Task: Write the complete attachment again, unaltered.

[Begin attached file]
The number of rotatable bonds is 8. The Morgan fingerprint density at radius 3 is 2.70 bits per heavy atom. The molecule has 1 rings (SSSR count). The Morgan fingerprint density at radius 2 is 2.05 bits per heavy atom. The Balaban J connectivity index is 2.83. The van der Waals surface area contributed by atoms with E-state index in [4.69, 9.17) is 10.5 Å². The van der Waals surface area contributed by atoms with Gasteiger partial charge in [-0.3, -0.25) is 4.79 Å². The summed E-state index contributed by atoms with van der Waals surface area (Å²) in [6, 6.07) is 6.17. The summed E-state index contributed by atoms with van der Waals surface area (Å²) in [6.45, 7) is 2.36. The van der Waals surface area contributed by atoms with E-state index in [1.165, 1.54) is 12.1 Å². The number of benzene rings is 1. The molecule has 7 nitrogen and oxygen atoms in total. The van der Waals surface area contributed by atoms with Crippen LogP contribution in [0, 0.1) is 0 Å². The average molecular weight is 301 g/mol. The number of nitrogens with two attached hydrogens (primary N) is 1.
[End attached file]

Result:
The number of rotatable bonds is 8. The Morgan fingerprint density at radius 3 is 2.70 bits per heavy atom. The molecule has 1 rings (SSSR count). The Morgan fingerprint density at radius 2 is 2.05 bits per heavy atom. The Balaban J connectivity index is 2.83. The van der Waals surface area contributed by atoms with E-state index in [4.69, 9.17) is 10.5 Å². The van der Waals surface area contributed by atoms with Gasteiger partial charge in [-0.3, -0.25) is 4.79 Å². The summed E-state index contributed by atoms with van der Waals surface area (Å²) in [6, 6.07) is 6.17. The summed E-state index contributed by atoms with van der Waals surface area (Å²) in [6.45, 7) is 2.36. The van der Waals surface area contributed by atoms with E-state index in [1.165, 1.54) is 12.1 Å². The number of benzene rings is 1. The molecule has 7 nitrogen and oxygen atoms in total. The van der Waals surface area contributed by atoms with Crippen LogP contribution in [0, 0.1) is 0 Å². The average molecular weight is 301 g/mol. The number of nitrogens with two attached hydrogens (primary N) is 1.